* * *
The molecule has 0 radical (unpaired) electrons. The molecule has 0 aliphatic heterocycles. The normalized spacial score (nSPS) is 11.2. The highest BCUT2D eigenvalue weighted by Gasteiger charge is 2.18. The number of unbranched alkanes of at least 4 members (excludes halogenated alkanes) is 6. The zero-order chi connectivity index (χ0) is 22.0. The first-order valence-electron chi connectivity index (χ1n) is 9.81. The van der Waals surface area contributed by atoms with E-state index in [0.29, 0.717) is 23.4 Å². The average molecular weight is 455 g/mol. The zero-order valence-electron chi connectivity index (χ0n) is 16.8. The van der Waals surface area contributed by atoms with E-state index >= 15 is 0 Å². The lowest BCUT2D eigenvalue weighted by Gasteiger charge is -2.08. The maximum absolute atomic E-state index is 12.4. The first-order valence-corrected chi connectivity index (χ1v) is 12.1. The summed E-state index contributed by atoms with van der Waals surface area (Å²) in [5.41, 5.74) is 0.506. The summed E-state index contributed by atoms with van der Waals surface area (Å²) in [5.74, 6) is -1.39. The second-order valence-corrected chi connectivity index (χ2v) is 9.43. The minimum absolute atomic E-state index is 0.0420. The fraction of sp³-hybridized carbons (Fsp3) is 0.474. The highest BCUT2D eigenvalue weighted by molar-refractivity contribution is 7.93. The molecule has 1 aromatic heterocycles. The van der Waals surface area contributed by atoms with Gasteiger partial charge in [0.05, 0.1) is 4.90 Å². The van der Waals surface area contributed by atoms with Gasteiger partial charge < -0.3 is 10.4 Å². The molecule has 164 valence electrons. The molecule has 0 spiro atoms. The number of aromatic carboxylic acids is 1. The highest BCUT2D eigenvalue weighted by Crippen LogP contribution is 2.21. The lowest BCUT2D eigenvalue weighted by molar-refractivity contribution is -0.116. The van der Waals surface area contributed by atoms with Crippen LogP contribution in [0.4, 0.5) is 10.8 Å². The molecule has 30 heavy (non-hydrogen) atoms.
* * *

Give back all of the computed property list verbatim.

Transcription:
The molecule has 0 radical (unpaired) electrons. The molecule has 0 aliphatic heterocycles. The normalized spacial score (nSPS) is 11.2. The highest BCUT2D eigenvalue weighted by Gasteiger charge is 2.18. The number of unbranched alkanes of at least 4 members (excludes halogenated alkanes) is 6. The zero-order chi connectivity index (χ0) is 22.0. The first-order valence-electron chi connectivity index (χ1n) is 9.81. The van der Waals surface area contributed by atoms with E-state index in [0.29, 0.717) is 23.4 Å². The average molecular weight is 455 g/mol. The zero-order valence-electron chi connectivity index (χ0n) is 16.8. The van der Waals surface area contributed by atoms with E-state index >= 15 is 0 Å². The lowest BCUT2D eigenvalue weighted by Gasteiger charge is -2.08. The maximum absolute atomic E-state index is 12.4. The first-order valence-corrected chi connectivity index (χ1v) is 12.1. The summed E-state index contributed by atoms with van der Waals surface area (Å²) in [5.41, 5.74) is 0.506. The summed E-state index contributed by atoms with van der Waals surface area (Å²) in [5.74, 6) is -1.39. The second-order valence-corrected chi connectivity index (χ2v) is 9.43. The minimum absolute atomic E-state index is 0.0420. The fraction of sp³-hybridized carbons (Fsp3) is 0.474. The highest BCUT2D eigenvalue weighted by molar-refractivity contribution is 7.93. The molecule has 1 aromatic heterocycles. The van der Waals surface area contributed by atoms with Gasteiger partial charge in [0.05, 0.1) is 4.90 Å². The van der Waals surface area contributed by atoms with Gasteiger partial charge < -0.3 is 10.4 Å². The molecule has 164 valence electrons. The molecule has 0 spiro atoms. The number of aromatic carboxylic acids is 1. The highest BCUT2D eigenvalue weighted by Crippen LogP contribution is 2.21. The lowest BCUT2D eigenvalue weighted by molar-refractivity contribution is -0.116. The van der Waals surface area contributed by atoms with Crippen LogP contribution in [0.4, 0.5) is 10.8 Å². The molecule has 30 heavy (non-hydrogen) atoms.